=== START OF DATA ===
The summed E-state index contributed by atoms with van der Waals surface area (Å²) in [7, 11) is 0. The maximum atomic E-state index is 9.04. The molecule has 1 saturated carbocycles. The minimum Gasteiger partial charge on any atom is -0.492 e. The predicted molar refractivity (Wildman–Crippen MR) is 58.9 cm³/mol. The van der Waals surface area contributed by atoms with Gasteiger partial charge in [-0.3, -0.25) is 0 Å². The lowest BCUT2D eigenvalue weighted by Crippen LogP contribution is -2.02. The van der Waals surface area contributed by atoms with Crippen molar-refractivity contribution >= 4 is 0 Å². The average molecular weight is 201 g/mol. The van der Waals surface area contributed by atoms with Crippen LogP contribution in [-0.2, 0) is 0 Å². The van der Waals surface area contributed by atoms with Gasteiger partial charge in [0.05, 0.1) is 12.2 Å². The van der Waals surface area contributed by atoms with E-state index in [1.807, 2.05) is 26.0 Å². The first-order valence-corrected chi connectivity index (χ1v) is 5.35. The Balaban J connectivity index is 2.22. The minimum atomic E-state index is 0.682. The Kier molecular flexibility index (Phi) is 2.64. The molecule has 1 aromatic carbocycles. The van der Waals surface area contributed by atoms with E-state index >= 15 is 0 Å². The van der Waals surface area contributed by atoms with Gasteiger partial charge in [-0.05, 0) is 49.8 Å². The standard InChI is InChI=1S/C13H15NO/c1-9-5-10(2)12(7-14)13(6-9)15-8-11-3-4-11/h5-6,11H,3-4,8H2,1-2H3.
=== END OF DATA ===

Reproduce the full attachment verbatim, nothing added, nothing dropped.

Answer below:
The summed E-state index contributed by atoms with van der Waals surface area (Å²) in [7, 11) is 0. The maximum atomic E-state index is 9.04. The molecule has 1 saturated carbocycles. The minimum Gasteiger partial charge on any atom is -0.492 e. The predicted molar refractivity (Wildman–Crippen MR) is 58.9 cm³/mol. The van der Waals surface area contributed by atoms with Gasteiger partial charge in [-0.3, -0.25) is 0 Å². The lowest BCUT2D eigenvalue weighted by Crippen LogP contribution is -2.02. The van der Waals surface area contributed by atoms with Crippen molar-refractivity contribution >= 4 is 0 Å². The average molecular weight is 201 g/mol. The van der Waals surface area contributed by atoms with Crippen LogP contribution in [-0.2, 0) is 0 Å². The van der Waals surface area contributed by atoms with Gasteiger partial charge in [0.05, 0.1) is 12.2 Å². The van der Waals surface area contributed by atoms with E-state index in [1.807, 2.05) is 26.0 Å². The first-order valence-corrected chi connectivity index (χ1v) is 5.35. The Balaban J connectivity index is 2.22. The minimum atomic E-state index is 0.682. The Kier molecular flexibility index (Phi) is 2.64. The molecule has 1 aromatic carbocycles. The van der Waals surface area contributed by atoms with E-state index >= 15 is 0 Å². The van der Waals surface area contributed by atoms with Gasteiger partial charge in [-0.05, 0) is 49.8 Å². The standard InChI is InChI=1S/C13H15NO/c1-9-5-10(2)12(7-14)13(6-9)15-8-11-3-4-11/h5-6,11H,3-4,8H2,1-2H3.